WASHINGTON (Reuters) – The “phase one” U.S.-China trade deal will nearly double U.S. exports to China over the next two years and is “totally done” despite the need for translation and revisions to its text, U.S. Trade Representative Robert Lighthizer said on Sunday.
Lighthizer, speaking on CBS’ “Face the Nation” program, said there would be some routine “scrubs” to the text but “this is totally done, absolutely.”
A date for senior U.S. and Chinese officials to formally sign the agreement is still being determined, Lighthizer said.
The deal, announced on Friday after more than two and a half years of on-and-off negotiations between Washington and Beijing, will reduce some U.S. tariffs on Chinese goods in exchange for increased Chinese purchases of U.S. agricultural, manufactured and energy products by some $200 billion over the next two years.
China has also pledged in the agreement to better protect U.S. intellectual property, to curb the coerced transfer of American technology to Chinese firms, to open its financial services market to U.S. firms and to avoid manipulation of its currency.
Chinese purchases of agricultural goods are expected to increase to $40 billion to $50 billion annually over the next two years, Lighthizer said. The United States exported about $24 billion in farm products to China in 2017, the last full year before the world’s two largest economies launched a tariff war on each others’ goods in July 2018.
TARIFF REDUCTION OFFERS
The deal suspended a threatened round of U.S. tariffs on a $160 billion list of Chinese imports that was scheduled to take effect on Sunday. The United States also agreed to halve the tariff rate, to 7.5%, on a $120 billion list of Chinese goods including Bluetooth headphones, smart speakers and flat-panel televisions.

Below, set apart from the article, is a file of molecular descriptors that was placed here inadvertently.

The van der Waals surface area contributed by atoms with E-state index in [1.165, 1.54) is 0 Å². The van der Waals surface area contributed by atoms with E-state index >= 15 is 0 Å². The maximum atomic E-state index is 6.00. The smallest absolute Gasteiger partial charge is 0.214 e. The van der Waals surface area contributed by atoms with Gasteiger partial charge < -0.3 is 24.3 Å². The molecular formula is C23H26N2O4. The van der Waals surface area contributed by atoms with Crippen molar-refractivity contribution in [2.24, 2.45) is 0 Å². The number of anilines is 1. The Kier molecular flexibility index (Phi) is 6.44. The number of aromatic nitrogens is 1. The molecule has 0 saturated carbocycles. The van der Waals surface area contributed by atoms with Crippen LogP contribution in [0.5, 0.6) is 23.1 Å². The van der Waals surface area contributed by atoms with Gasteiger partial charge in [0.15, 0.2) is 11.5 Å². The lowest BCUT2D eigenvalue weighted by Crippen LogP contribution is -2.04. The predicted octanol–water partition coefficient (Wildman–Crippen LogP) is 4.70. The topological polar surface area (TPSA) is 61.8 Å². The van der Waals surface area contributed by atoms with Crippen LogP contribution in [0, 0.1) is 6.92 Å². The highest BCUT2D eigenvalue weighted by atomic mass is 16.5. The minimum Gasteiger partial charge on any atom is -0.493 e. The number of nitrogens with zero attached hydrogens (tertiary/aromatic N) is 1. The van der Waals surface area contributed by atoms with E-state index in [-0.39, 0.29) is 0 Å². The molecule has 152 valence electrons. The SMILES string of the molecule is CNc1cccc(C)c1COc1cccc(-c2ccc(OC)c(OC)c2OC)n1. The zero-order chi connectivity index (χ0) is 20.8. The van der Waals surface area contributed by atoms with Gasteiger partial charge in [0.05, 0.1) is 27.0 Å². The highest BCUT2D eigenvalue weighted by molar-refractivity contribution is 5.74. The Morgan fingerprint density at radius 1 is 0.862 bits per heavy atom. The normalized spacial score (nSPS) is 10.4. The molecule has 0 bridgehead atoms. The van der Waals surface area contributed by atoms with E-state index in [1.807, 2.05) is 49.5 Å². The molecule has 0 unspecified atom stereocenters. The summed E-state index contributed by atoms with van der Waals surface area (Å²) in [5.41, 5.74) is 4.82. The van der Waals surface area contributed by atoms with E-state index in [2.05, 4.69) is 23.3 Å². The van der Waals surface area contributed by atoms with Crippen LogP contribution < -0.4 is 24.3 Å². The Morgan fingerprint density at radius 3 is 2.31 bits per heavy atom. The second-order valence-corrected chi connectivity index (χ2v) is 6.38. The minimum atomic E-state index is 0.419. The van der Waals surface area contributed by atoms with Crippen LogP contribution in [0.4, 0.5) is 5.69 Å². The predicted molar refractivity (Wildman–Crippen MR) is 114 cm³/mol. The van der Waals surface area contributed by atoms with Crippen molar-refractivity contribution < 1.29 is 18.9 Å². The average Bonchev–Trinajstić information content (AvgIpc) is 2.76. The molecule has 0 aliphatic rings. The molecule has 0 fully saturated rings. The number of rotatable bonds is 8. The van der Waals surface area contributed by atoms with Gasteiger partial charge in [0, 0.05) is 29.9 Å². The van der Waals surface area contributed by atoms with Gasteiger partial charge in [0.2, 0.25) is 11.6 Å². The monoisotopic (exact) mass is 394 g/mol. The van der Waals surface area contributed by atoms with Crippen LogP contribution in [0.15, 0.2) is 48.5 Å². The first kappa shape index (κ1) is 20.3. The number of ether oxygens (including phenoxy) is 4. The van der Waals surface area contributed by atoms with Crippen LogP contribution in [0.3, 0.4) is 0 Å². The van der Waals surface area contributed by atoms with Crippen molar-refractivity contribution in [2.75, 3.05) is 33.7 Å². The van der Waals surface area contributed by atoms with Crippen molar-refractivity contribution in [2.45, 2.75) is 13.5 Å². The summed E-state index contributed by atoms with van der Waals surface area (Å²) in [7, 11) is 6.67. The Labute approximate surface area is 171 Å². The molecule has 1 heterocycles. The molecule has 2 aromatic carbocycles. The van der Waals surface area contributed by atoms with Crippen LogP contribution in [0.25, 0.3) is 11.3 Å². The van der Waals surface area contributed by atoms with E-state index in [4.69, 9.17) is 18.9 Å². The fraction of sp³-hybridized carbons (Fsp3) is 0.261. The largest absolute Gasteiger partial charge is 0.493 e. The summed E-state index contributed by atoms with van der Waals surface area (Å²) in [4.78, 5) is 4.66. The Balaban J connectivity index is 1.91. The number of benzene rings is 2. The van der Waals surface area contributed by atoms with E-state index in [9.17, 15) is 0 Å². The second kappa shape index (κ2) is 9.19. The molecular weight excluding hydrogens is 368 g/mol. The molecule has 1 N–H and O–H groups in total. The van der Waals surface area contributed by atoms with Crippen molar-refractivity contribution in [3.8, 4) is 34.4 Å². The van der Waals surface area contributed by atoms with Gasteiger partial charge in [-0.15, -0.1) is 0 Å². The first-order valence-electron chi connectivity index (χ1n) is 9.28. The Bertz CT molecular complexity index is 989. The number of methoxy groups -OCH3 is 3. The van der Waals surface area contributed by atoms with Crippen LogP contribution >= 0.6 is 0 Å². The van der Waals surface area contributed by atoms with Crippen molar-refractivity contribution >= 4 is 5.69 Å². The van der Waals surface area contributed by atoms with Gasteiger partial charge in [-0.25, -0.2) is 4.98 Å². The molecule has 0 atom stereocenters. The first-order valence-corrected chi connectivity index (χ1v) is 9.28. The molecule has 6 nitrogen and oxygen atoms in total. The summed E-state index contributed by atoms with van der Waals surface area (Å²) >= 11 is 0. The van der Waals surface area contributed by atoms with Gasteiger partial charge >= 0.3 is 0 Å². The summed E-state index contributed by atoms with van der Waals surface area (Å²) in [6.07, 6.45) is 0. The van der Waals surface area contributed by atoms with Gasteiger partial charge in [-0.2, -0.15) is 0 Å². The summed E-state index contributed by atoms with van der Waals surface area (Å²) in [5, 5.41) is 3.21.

USTR and the U.S. Treasury said reports that U.S. negotiators had offered to cut the tariff rate by half on all $360 billion worth of goods hit by tariffs were “utterly false”.
“No such offer was ever made to China by the United States. There is not a single knowledgeable American negotiator who would support this falsehood,” the agencies said in a joint statement.
The deal ultimately left 25% U.S. tariffs on $250 billion worth of Chinese imports, limiting stock market gains on Friday.
Lighthizer said the success of the deal will be up to decisions by officials Beijing.
“Ultimately, whether this whole agreement works is going to be determined by who’s making the decisions in China, not in the United States,” Lighthizer said. “If the hard-liners are making the decisions we’re going to get one outcome, if the reformers are making the decisions — which is what we hope — then we’re going to get another outcome.”
He said it would not solve all of the problems between the United States and China, because integrating China’s state-dominated economic system with America’s private-sector led system will take years.
USMCA LABOR CONCERNS
Lighthizer called Friday the “most momentous day in trade history” because of the China deal and because the White House sent a revised U.S.-Mexico-Canada Agreement to Congress for approval votes. The two trade deals together cover some $2 trillion in overall trade, he said.
But the USMCA, which would replace the 26-year-old North American Free Trade Agreement, has run into some last minute snags as Mexico’s chief negotiator, Jesus Seade, has objected to congressional language on implementation of the trade deal that calls for the designation of up to five U.S. labor attaches based in Mexico to monitor Mexico’s compliance with labor reforms.
Seade, who had objected to inspections of Mexican factories by U.S. labor officials, was due to travel to Washington on Sunday to raise his concerns with Lighthizer.
In a series of tweets on Sunday, Seade said the function of the labor attaches is unclear, “but that Mexico will NEVER accept if this is in any measure disguised inspectors, for a simple reason: Mexican law prohibits it.”
Reporting by David Lawder; Editing by Nick Zieminski and Daniel Wallis